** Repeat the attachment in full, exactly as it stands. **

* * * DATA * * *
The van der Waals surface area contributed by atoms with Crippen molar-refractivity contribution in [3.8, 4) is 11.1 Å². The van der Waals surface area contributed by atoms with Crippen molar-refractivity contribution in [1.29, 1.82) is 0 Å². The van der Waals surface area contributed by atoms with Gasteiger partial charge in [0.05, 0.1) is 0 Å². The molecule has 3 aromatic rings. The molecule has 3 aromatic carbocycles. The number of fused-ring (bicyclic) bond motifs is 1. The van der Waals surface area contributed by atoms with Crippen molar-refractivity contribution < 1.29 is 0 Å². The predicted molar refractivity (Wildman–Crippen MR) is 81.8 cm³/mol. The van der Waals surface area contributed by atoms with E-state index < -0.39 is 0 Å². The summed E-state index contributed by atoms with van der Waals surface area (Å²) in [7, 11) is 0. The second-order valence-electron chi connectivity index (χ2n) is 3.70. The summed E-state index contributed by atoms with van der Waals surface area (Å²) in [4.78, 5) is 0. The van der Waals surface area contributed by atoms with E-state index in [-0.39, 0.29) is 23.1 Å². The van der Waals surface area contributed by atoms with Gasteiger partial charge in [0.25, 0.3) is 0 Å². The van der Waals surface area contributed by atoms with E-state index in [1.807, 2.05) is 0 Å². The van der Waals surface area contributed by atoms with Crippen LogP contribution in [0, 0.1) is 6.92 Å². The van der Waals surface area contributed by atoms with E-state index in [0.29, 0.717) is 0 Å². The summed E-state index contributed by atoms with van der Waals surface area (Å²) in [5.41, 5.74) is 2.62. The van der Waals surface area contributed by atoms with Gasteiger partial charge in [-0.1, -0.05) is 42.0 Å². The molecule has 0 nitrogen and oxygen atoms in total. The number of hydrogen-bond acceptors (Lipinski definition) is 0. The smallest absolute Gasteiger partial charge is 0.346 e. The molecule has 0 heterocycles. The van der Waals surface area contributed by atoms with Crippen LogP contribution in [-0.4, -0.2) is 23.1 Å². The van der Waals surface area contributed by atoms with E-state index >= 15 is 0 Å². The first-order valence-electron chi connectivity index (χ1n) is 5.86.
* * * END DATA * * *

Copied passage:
The van der Waals surface area contributed by atoms with Crippen molar-refractivity contribution in [3.8, 4) is 11.1 Å². The van der Waals surface area contributed by atoms with Crippen molar-refractivity contribution in [1.29, 1.82) is 0 Å². The van der Waals surface area contributed by atoms with Gasteiger partial charge in [0.05, 0.1) is 0 Å². The molecule has 3 aromatic rings. The molecule has 3 aromatic carbocycles. The number of fused-ring (bicyclic) bond motifs is 1. The van der Waals surface area contributed by atoms with Crippen molar-refractivity contribution < 1.29 is 0 Å². The predicted molar refractivity (Wildman–Crippen MR) is 81.8 cm³/mol. The van der Waals surface area contributed by atoms with E-state index < -0.39 is 0 Å². The summed E-state index contributed by atoms with van der Waals surface area (Å²) in [7, 11) is 0. The second-order valence-electron chi connectivity index (χ2n) is 3.70. The summed E-state index contributed by atoms with van der Waals surface area (Å²) in [4.78, 5) is 0. The van der Waals surface area contributed by atoms with E-state index in [-0.39, 0.29) is 23.1 Å². The van der Waals surface area contributed by atoms with Gasteiger partial charge in [0.25, 0.3) is 0 Å². The van der Waals surface area contributed by atoms with E-state index in [1.807, 2.05) is 0 Å². The van der Waals surface area contributed by atoms with Crippen LogP contribution in [0, 0.1) is 6.92 Å². The van der Waals surface area contributed by atoms with E-state index in [0.29, 0.717) is 0 Å². The summed E-state index contributed by atoms with van der Waals surface area (Å²) in [5.41, 5.74) is 2.62. The van der Waals surface area contributed by atoms with Gasteiger partial charge in [-0.1, -0.05) is 42.0 Å². The molecule has 0 nitrogen and oxygen atoms in total. The number of hydrogen-bond acceptors (Lipinski definition) is 0. The smallest absolute Gasteiger partial charge is 0.346 e. The molecule has 0 heterocycles. The van der Waals surface area contributed by atoms with Crippen LogP contribution in [-0.4, -0.2) is 23.1 Å². The van der Waals surface area contributed by atoms with E-state index >= 15 is 0 Å². The first-order valence-electron chi connectivity index (χ1n) is 5.86.